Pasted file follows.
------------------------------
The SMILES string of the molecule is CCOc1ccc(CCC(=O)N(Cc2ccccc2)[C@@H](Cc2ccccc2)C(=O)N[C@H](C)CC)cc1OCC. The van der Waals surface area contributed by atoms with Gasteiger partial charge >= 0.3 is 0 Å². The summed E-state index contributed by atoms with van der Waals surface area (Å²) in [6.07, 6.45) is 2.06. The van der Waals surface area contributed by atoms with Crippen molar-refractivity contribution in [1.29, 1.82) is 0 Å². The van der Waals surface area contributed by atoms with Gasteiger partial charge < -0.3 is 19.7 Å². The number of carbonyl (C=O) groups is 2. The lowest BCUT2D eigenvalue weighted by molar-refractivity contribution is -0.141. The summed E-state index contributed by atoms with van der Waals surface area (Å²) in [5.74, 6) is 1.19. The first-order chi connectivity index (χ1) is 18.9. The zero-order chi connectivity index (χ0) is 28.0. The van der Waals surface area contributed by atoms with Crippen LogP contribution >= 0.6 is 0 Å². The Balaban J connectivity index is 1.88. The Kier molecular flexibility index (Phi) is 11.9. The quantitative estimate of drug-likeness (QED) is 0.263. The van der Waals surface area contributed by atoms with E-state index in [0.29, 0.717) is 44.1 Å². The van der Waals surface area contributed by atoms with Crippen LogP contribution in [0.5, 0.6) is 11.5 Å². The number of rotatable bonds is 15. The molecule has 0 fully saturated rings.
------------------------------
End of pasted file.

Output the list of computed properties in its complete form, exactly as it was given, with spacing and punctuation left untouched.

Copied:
The SMILES string of the molecule is CCOc1ccc(CCC(=O)N(Cc2ccccc2)[C@@H](Cc2ccccc2)C(=O)N[C@H](C)CC)cc1OCC. The van der Waals surface area contributed by atoms with Gasteiger partial charge >= 0.3 is 0 Å². The summed E-state index contributed by atoms with van der Waals surface area (Å²) in [6.07, 6.45) is 2.06. The van der Waals surface area contributed by atoms with Crippen molar-refractivity contribution in [1.29, 1.82) is 0 Å². The van der Waals surface area contributed by atoms with Gasteiger partial charge < -0.3 is 19.7 Å². The number of carbonyl (C=O) groups is 2. The lowest BCUT2D eigenvalue weighted by molar-refractivity contribution is -0.141. The summed E-state index contributed by atoms with van der Waals surface area (Å²) in [5.74, 6) is 1.19. The first-order chi connectivity index (χ1) is 18.9. The zero-order chi connectivity index (χ0) is 28.0. The van der Waals surface area contributed by atoms with Crippen LogP contribution >= 0.6 is 0 Å². The Balaban J connectivity index is 1.88. The Kier molecular flexibility index (Phi) is 11.9. The quantitative estimate of drug-likeness (QED) is 0.263. The van der Waals surface area contributed by atoms with E-state index in [0.29, 0.717) is 44.1 Å². The van der Waals surface area contributed by atoms with Crippen LogP contribution in [0.5, 0.6) is 11.5 Å². The number of rotatable bonds is 15. The molecule has 0 fully saturated rings.